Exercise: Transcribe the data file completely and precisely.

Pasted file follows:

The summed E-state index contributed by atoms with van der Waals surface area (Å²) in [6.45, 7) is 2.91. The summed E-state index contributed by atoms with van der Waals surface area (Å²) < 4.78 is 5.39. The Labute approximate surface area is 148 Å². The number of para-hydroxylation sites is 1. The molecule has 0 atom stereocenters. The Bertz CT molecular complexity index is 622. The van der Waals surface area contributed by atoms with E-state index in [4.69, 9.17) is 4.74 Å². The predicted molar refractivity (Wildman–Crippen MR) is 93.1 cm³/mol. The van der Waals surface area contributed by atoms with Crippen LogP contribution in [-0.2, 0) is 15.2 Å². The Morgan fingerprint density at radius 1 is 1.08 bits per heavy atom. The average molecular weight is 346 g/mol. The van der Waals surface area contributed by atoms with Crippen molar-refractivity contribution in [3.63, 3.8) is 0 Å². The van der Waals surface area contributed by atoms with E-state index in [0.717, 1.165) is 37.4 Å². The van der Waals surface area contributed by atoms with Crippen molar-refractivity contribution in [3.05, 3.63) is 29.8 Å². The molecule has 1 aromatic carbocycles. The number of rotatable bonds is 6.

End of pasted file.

The summed E-state index contributed by atoms with van der Waals surface area (Å²) in [6.45, 7) is 2.91. The summed E-state index contributed by atoms with van der Waals surface area (Å²) < 4.78 is 5.39. The Labute approximate surface area is 148 Å². The number of para-hydroxylation sites is 1. The molecule has 0 atom stereocenters. The Bertz CT molecular complexity index is 622. The van der Waals surface area contributed by atoms with E-state index in [4.69, 9.17) is 4.74 Å². The predicted molar refractivity (Wildman–Crippen MR) is 93.1 cm³/mol. The van der Waals surface area contributed by atoms with Crippen LogP contribution in [-0.2, 0) is 15.2 Å². The Morgan fingerprint density at radius 1 is 1.08 bits per heavy atom. The average molecular weight is 346 g/mol. The van der Waals surface area contributed by atoms with Crippen molar-refractivity contribution in [3.63, 3.8) is 0 Å². The van der Waals surface area contributed by atoms with E-state index in [0.717, 1.165) is 37.4 Å². The van der Waals surface area contributed by atoms with Crippen molar-refractivity contribution in [3.05, 3.63) is 29.8 Å². The molecule has 1 aromatic carbocycles. The number of rotatable bonds is 6.